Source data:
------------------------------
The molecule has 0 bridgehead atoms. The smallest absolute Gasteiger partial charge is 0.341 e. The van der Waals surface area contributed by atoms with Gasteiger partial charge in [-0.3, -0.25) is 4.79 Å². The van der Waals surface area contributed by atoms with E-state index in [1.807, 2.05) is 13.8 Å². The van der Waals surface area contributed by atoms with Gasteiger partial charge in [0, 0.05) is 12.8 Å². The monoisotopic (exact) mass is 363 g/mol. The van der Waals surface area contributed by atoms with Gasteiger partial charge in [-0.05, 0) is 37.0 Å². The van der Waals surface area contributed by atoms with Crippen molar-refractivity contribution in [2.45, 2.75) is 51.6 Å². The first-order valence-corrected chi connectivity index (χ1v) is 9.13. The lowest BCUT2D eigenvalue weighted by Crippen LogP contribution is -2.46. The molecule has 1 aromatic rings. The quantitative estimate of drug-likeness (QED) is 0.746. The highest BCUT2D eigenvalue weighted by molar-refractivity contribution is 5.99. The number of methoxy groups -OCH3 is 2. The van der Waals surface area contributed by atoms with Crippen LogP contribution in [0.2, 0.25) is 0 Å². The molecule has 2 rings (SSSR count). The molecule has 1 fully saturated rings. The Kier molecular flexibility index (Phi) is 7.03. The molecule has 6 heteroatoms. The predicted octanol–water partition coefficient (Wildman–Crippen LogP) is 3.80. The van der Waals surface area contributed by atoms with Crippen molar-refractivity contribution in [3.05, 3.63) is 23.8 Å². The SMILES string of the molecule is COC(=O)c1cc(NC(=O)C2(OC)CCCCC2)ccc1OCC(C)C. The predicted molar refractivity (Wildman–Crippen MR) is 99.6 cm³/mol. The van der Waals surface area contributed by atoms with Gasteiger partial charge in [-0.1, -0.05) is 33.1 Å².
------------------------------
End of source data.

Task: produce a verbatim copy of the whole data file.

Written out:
The molecule has 0 bridgehead atoms. The smallest absolute Gasteiger partial charge is 0.341 e. The van der Waals surface area contributed by atoms with Gasteiger partial charge in [-0.3, -0.25) is 4.79 Å². The van der Waals surface area contributed by atoms with E-state index in [1.807, 2.05) is 13.8 Å². The van der Waals surface area contributed by atoms with Gasteiger partial charge in [0, 0.05) is 12.8 Å². The monoisotopic (exact) mass is 363 g/mol. The van der Waals surface area contributed by atoms with Gasteiger partial charge in [-0.05, 0) is 37.0 Å². The van der Waals surface area contributed by atoms with Crippen molar-refractivity contribution in [2.45, 2.75) is 51.6 Å². The first-order valence-corrected chi connectivity index (χ1v) is 9.13. The lowest BCUT2D eigenvalue weighted by Crippen LogP contribution is -2.46. The molecule has 1 aromatic rings. The quantitative estimate of drug-likeness (QED) is 0.746. The highest BCUT2D eigenvalue weighted by molar-refractivity contribution is 5.99. The number of methoxy groups -OCH3 is 2. The van der Waals surface area contributed by atoms with Crippen LogP contribution in [0.2, 0.25) is 0 Å². The molecule has 2 rings (SSSR count). The molecule has 1 fully saturated rings. The Kier molecular flexibility index (Phi) is 7.03. The molecule has 6 heteroatoms. The predicted octanol–water partition coefficient (Wildman–Crippen LogP) is 3.80. The van der Waals surface area contributed by atoms with Crippen molar-refractivity contribution in [3.05, 3.63) is 23.8 Å². The SMILES string of the molecule is COC(=O)c1cc(NC(=O)C2(OC)CCCCC2)ccc1OCC(C)C. The predicted molar refractivity (Wildman–Crippen MR) is 99.6 cm³/mol. The van der Waals surface area contributed by atoms with Gasteiger partial charge in [-0.1, -0.05) is 33.1 Å².